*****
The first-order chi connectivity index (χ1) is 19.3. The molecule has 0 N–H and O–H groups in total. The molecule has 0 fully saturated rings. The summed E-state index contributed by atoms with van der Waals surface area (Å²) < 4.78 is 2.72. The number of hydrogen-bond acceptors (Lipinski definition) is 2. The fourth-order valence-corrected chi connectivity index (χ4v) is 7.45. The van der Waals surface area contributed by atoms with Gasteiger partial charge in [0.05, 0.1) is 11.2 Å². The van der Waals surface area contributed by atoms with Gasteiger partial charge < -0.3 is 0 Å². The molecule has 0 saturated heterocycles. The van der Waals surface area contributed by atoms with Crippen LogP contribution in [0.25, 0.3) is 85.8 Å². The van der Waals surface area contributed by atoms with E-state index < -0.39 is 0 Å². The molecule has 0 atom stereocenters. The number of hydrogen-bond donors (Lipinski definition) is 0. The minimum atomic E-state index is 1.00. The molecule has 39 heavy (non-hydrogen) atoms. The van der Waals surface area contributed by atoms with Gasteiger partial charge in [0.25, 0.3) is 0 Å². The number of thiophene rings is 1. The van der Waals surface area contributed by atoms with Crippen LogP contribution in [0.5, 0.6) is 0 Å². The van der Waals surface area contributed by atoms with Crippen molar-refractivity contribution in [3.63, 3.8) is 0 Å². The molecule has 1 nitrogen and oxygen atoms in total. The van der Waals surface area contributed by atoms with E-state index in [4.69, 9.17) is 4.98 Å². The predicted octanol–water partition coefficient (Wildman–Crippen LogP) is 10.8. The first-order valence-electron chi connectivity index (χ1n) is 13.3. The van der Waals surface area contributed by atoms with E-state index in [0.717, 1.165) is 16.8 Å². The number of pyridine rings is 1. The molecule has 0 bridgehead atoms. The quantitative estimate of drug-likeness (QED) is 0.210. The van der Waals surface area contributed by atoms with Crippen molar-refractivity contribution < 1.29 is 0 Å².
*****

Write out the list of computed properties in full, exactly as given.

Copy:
The first-order chi connectivity index (χ1) is 19.3. The molecule has 0 N–H and O–H groups in total. The molecule has 0 fully saturated rings. The summed E-state index contributed by atoms with van der Waals surface area (Å²) < 4.78 is 2.72. The number of hydrogen-bond acceptors (Lipinski definition) is 2. The fourth-order valence-corrected chi connectivity index (χ4v) is 7.45. The van der Waals surface area contributed by atoms with Gasteiger partial charge in [0.05, 0.1) is 11.2 Å². The van der Waals surface area contributed by atoms with Gasteiger partial charge < -0.3 is 0 Å². The molecule has 0 saturated heterocycles. The van der Waals surface area contributed by atoms with Crippen LogP contribution in [0.25, 0.3) is 85.8 Å². The van der Waals surface area contributed by atoms with E-state index < -0.39 is 0 Å². The molecule has 0 atom stereocenters. The number of hydrogen-bond donors (Lipinski definition) is 0. The minimum atomic E-state index is 1.00. The molecule has 39 heavy (non-hydrogen) atoms. The van der Waals surface area contributed by atoms with Gasteiger partial charge in [0.25, 0.3) is 0 Å². The number of thiophene rings is 1. The van der Waals surface area contributed by atoms with Crippen LogP contribution in [0.5, 0.6) is 0 Å². The van der Waals surface area contributed by atoms with Crippen molar-refractivity contribution in [3.63, 3.8) is 0 Å². The molecule has 1 nitrogen and oxygen atoms in total. The van der Waals surface area contributed by atoms with E-state index in [4.69, 9.17) is 4.98 Å². The predicted octanol–water partition coefficient (Wildman–Crippen LogP) is 10.8. The first-order valence-electron chi connectivity index (χ1n) is 13.3. The van der Waals surface area contributed by atoms with E-state index in [0.717, 1.165) is 16.8 Å². The number of pyridine rings is 1. The molecule has 0 bridgehead atoms. The quantitative estimate of drug-likeness (QED) is 0.210. The van der Waals surface area contributed by atoms with Crippen molar-refractivity contribution < 1.29 is 0 Å².